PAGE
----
January 18, 2020
Succession Planning 25 May 2017
How To Improve Employee Experience
Alexis Ang
How To Improve Employee Experience

Companies and brands spend endless hours on improving the customer experience. But what about the employee experience? It was named as one of the emerging HR trends this year and we think it's here to stay. 

In an effort to drive retention and increase performance, employers are focusing on making the office a place that more employees want to be instead of having to be. Today we'll cover the elements of how to improve the employee experience.

Improving the employee experience is a multi-faceted approach to attract and retain top talent while driving engagement. Gallup found that globally 87% of employees are not engaged, yet it's been shown that highly engaged workforces surpass their peers by 147% in earnings per share!

Many companies are focusing on culture but it’s only one piece of the pie. As defined by industry expert Jacob Morgan there are 3 things that make up every employee experience. 

Tech Environment

What tools are being used to get the job done? Tech environment can include software, user interface, hardware, devices, apps. Technology will affect the future of work and the way job training will be done. Giving employees access to tools that allow them to easily get their job done can greatly impact performance and ultimately your bottom line. Oftentimes employers think this needs to be a grandiose investment. However, with the right small changes or plans in place, you can make small investments packed with big results.

Having software or tools such as pathways allow employees to see their performance, know milestones, improvements, and accomplishments can increase transparency. It also creates a work environment where employees are self-motivated, feels informed and empowered. These all contribute to higher engagement within the workplace. After all who doesn't want to get the job done in the most efficient and enjoyable way as possible?

Physical Environment

Your physical environment at work is literally that. What is seen, smelled, and tasted. When you come into your office is it multiple rooms? Cubicles? Open space? The aesthetics of an office can have a big impact on the feel and productivity (or unproductivity) of employees in an office. Depending on what your brand or organization stands for, you'll want to consider different seating arrangements and setups. Many employers are seeing great results with a mix of open areas for collaboration as well as more sectioned off areas where individuals can work independently.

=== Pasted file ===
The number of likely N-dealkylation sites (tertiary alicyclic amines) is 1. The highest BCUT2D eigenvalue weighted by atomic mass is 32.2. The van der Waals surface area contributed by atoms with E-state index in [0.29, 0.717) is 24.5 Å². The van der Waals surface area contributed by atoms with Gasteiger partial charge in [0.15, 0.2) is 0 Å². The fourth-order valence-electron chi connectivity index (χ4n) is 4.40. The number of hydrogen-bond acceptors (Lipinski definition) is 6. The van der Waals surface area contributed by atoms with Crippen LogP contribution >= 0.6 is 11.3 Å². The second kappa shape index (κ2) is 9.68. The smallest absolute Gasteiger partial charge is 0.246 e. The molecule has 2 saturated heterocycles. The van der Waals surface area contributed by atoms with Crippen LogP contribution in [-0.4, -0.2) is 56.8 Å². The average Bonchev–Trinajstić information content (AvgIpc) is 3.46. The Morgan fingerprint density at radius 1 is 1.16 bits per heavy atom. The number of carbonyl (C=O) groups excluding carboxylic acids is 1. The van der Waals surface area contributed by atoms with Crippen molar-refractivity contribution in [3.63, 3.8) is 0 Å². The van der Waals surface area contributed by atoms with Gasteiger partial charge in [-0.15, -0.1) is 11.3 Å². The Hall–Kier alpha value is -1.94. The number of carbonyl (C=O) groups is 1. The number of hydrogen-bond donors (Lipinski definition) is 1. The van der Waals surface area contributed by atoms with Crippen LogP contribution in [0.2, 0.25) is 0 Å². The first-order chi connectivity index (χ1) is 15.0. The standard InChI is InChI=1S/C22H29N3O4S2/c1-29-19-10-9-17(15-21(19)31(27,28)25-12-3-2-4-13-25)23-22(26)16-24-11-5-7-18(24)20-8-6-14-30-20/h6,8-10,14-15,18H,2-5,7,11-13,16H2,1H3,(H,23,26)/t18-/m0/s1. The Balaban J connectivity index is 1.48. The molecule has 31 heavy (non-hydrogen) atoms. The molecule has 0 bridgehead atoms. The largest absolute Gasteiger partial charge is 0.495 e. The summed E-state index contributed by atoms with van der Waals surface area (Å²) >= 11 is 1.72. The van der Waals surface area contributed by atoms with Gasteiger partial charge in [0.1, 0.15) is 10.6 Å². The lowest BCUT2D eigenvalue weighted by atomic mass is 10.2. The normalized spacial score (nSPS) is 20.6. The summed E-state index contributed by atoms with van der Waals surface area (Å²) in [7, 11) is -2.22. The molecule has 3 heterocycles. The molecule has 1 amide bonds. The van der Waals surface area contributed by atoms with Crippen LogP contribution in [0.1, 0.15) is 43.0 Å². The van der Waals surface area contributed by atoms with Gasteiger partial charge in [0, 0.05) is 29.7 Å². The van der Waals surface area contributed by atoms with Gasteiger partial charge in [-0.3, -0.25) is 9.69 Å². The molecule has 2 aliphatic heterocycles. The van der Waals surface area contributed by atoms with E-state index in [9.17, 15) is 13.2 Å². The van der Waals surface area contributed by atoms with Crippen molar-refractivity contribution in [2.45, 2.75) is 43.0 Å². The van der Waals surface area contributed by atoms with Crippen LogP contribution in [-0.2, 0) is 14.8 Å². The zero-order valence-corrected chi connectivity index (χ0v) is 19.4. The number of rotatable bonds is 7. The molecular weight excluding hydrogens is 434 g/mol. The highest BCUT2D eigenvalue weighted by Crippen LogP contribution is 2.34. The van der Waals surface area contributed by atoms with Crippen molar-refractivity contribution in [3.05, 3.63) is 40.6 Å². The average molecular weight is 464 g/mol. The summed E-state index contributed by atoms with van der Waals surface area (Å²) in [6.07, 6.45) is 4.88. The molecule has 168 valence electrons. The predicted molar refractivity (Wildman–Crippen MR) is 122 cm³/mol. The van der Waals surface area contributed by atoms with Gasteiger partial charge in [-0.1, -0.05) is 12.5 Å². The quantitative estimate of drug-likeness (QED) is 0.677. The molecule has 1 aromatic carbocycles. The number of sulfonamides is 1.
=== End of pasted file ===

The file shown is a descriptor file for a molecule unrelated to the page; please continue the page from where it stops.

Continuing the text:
This is also an opportunity for employers to make choices about artwork, color choices, will there be plants? Even the sound and smells of an office factor into the physical environment. Research and consider what elements of a physical environment will be best for your company.

Cultural Environment.

Many times this is the variable that is concentrated on most often. This is described as the vibe or personality of a company. Is this a place where employees will be dressed to the nine's in suits and skirts? (Pantsuits too ;) ) or is a more laid back place where jeans or joggers are sported? What's the protocol for employees to speak with managers or for meetings to happen?

Is it an office where you can tell jokes and listen to KISSFM? Or is it more of a dry-humored NPR in the morning type of workplace? The Cultural environment is also is affected by the leadership style. How do your employees "feel"? Is it like you're walking into a law firm or an ad agency?

By taking all three elements into account of the employee experience HR teams and employers can work together to create a positive experience. Just as companies map out customer experiences, they are also mapping out the employee journey. 

From hiring to training and promotion each step of your employee's journey will impact your bottom line. It's up to all departments and HR to work on improving the employee experience. 

Take a look at your current workplace landscape. Break it down into the three variables. Where can your company improve? What areas are you doing well in? 

Approach the employee experience with the same level of dedication you do to the customer experience. If you can create an environment your employees want to go to instead of a place they feel forced to you will see results. When employees are engaged and happy you'll notice higher retention, improved internal relations as well as better service to your customers. 

Customize and improve your employee's journey or see how you can better strategize for an elevated employee experience with our pathways feature today.